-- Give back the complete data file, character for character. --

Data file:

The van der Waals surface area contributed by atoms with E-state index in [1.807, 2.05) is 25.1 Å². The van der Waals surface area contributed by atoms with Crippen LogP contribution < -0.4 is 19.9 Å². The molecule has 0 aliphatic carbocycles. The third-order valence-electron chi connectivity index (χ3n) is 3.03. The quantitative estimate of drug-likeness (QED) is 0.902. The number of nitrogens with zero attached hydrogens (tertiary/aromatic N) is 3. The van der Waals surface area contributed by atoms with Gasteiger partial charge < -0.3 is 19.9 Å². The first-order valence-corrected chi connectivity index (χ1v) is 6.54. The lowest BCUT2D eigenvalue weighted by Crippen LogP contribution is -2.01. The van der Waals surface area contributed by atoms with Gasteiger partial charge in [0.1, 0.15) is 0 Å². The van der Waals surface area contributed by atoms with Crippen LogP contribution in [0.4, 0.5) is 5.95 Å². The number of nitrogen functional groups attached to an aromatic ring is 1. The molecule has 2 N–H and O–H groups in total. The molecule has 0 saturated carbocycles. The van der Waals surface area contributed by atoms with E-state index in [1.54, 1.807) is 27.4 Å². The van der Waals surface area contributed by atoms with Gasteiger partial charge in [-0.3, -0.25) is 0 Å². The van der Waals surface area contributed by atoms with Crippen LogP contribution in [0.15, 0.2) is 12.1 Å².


The van der Waals surface area contributed by atoms with E-state index in [1.807, 2.05) is 25.1 Å². The van der Waals surface area contributed by atoms with Crippen LogP contribution < -0.4 is 19.9 Å². The molecule has 0 aliphatic carbocycles. The third-order valence-electron chi connectivity index (χ3n) is 3.03. The quantitative estimate of drug-likeness (QED) is 0.902. The number of nitrogens with zero attached hydrogens (tertiary/aromatic N) is 3. The van der Waals surface area contributed by atoms with Gasteiger partial charge < -0.3 is 19.9 Å². The first-order valence-corrected chi connectivity index (χ1v) is 6.54. The lowest BCUT2D eigenvalue weighted by Crippen LogP contribution is -2.01. The van der Waals surface area contributed by atoms with Gasteiger partial charge in [0.1, 0.15) is 0 Å². The van der Waals surface area contributed by atoms with Crippen LogP contribution in [0.4, 0.5) is 5.95 Å². The number of nitrogen functional groups attached to an aromatic ring is 1. The molecule has 2 N–H and O–H groups in total. The molecule has 0 saturated carbocycles. The van der Waals surface area contributed by atoms with E-state index in [1.54, 1.807) is 27.4 Å². The van der Waals surface area contributed by atoms with Gasteiger partial charge in [-0.3, -0.25) is 0 Å². The van der Waals surface area contributed by atoms with Crippen LogP contribution in [0.15, 0.2) is 12.1 Å².